But how to draw the distinction between unauthorized graffiti and murals? Late last year, city officials issued thousands of dollars worth of fines before admitting they couldn't tell the difference between vandalism and authorized artwork (they eventually dismissed the fines). To correct this, Castañeda-López says the city is working on the seemingly Herculean task of creating a registry for all Detroit's existing street art. — metrotimes.com
In Detroit, the American Dream has become an American Paradox: Corporate-backed revitalization downtown belies the continued deterioration of sprawling neighborhoods of single-family homes; [...] white newcomers trickle in by choice, just as many black natives have no choice but to stay where they are.
What’s that? It doesn’t sound like the up-from-the-ashes, post-industrial renaissance Detroit you’ve been hearing about of late? — Columbia Journalism Review
The Galapagos Art Space, a performance center and cultural staple in Brooklyn for nearly 20 years, will close this month, another casualty of rising rental prices that its founder says are making it difficult for independent arts organizations to survive in New York ... Galapagos helped put Williamsburg on the art map when it opened there in 1995 ... Although the last night of programming is likely to be Dec. 18, the center will have a second life — more than 600 miles away, in Detroit. — nytimes.com
During its time in Brooklyn, Galapagos Art Space produced more than 7,500 shows. Hopefully, its legacy of progressive programming – from films to musical events to visual art exhibitions to burlesque – will continue after the space moves to Detroit. The new home of Galapagos Art Space includes...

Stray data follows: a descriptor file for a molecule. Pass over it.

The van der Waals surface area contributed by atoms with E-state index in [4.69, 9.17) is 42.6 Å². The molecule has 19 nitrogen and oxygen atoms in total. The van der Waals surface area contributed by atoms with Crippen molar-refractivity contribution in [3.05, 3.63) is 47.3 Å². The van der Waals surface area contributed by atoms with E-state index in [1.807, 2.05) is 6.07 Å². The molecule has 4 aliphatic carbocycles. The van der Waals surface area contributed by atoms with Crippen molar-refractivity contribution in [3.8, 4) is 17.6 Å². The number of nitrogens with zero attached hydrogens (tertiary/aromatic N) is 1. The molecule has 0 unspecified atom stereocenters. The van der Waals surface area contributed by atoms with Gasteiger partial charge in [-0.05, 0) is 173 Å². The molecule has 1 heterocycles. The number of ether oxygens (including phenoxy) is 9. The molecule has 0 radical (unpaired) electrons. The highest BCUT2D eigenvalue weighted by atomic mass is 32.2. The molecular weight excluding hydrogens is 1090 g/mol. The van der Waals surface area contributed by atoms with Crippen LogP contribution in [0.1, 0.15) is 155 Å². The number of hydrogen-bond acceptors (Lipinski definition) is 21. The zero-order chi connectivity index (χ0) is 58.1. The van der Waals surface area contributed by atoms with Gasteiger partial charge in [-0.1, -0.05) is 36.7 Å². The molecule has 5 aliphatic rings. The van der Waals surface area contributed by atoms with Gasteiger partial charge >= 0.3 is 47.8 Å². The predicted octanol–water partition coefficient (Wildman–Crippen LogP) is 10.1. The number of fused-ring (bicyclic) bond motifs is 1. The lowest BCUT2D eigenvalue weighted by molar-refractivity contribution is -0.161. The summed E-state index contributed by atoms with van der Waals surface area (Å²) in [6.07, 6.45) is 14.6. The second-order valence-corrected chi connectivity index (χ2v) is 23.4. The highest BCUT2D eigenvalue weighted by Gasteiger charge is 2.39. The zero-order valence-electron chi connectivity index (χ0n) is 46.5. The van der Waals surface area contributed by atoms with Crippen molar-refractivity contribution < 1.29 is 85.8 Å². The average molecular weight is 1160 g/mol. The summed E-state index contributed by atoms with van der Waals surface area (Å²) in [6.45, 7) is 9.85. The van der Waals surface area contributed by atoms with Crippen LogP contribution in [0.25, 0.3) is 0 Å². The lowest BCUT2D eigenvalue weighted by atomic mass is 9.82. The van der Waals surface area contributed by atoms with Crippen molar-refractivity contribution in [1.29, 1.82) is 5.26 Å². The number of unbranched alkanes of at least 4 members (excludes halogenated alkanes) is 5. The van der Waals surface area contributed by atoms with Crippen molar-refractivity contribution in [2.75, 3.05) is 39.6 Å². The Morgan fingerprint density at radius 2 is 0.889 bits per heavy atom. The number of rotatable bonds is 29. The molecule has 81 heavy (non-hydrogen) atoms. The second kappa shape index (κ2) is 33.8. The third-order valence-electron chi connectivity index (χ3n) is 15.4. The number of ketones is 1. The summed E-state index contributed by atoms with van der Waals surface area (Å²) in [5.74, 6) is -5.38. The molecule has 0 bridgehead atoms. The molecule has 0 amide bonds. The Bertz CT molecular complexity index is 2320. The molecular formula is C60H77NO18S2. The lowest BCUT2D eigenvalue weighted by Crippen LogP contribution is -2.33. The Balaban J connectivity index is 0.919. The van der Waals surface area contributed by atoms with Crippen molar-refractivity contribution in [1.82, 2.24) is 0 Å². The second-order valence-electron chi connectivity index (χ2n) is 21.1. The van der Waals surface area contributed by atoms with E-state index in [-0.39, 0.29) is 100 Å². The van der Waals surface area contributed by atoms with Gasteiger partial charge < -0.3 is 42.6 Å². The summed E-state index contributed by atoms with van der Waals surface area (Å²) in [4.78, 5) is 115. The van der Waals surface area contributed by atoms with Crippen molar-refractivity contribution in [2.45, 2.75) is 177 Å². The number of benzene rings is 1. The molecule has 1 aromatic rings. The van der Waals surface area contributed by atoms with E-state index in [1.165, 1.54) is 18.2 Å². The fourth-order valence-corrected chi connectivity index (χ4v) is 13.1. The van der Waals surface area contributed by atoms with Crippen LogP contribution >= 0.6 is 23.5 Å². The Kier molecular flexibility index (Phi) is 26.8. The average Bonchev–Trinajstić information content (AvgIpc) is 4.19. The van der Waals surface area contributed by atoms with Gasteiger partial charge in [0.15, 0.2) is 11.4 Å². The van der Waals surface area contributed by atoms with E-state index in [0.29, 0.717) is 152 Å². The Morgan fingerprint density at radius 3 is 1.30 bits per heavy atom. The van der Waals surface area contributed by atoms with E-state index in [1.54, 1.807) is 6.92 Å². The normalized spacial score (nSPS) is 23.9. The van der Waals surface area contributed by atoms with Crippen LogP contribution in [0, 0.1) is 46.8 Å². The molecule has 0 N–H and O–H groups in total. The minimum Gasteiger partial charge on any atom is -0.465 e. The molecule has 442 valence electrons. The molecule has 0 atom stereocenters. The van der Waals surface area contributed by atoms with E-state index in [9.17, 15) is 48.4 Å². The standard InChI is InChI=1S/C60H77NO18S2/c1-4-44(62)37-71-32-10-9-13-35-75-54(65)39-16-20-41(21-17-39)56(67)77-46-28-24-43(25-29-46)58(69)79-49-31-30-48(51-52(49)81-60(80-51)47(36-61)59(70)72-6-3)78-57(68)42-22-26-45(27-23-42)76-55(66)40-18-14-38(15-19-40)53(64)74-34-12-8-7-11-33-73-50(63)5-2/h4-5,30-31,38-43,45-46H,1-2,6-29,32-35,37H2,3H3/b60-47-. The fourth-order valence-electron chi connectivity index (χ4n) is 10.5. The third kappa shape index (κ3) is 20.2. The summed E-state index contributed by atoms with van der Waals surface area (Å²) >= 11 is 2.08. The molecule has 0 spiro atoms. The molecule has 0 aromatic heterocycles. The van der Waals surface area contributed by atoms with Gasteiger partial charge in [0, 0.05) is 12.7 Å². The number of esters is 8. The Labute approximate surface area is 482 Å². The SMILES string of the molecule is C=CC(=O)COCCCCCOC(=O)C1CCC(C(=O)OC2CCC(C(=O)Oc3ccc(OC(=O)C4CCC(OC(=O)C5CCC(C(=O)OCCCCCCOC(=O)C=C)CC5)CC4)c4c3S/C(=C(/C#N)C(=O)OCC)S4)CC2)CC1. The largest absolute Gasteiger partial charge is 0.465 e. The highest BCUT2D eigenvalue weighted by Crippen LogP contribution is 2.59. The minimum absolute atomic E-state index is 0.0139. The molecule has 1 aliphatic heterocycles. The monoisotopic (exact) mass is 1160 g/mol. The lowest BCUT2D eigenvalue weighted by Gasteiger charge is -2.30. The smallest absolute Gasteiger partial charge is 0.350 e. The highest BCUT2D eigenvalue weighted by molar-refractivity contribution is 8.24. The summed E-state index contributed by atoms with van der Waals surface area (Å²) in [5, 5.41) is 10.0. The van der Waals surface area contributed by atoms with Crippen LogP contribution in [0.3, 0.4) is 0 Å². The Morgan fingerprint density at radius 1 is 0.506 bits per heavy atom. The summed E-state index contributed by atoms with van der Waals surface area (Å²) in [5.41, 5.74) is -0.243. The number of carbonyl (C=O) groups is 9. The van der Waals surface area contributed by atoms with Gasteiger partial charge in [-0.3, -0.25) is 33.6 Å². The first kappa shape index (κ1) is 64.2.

The CTRC’s efforts are part of a larger phenomenon of rail station preservation occurring throughout the Rust Belt, including places such as Cincinnati’s Union Terminal, and Detroit’s Michigan Central Station. And while a geographic disadvantage and heavy rehabilitation costs make for an uphill battle, the Buffalo nonprofit and its ebullient members have high hopes for the future. — beltmag.com
The latest edition of the Working out of the Box: series featured, Julia Watson (landscape architect turned sacred space conservationist) of Studio Rede. jla-x had two comments; first, that the interview with/work of Studio Rede is "Fantastic!" and second "love this series".Plus, Nicholas...
A Motor City Mapping app will make it possible for users to snap photos of properties and text them to the public database. (They are trying to brand a new word to describe this process — the awful-sounding “blexting.”) These will be quality-checked before going onto the database, and the hope is that users will participate in training sessions before pointing, clicking and sending. Several “blexting bootcamps,” will be held in coming weeks. — nextcity.org
Urban blight is the single biggest challenge to large-scale revitalization efforts underway in the city of Detroit, where roughly 84,000 properties and vacant lots are considered blighted or at risk of blight [...].
In an interview with DLA Piper attorney and ULI member Jay Hailey, Gilbert kicked off the Institute’s public/private partnership conference in Detroit. — Urban Land Institute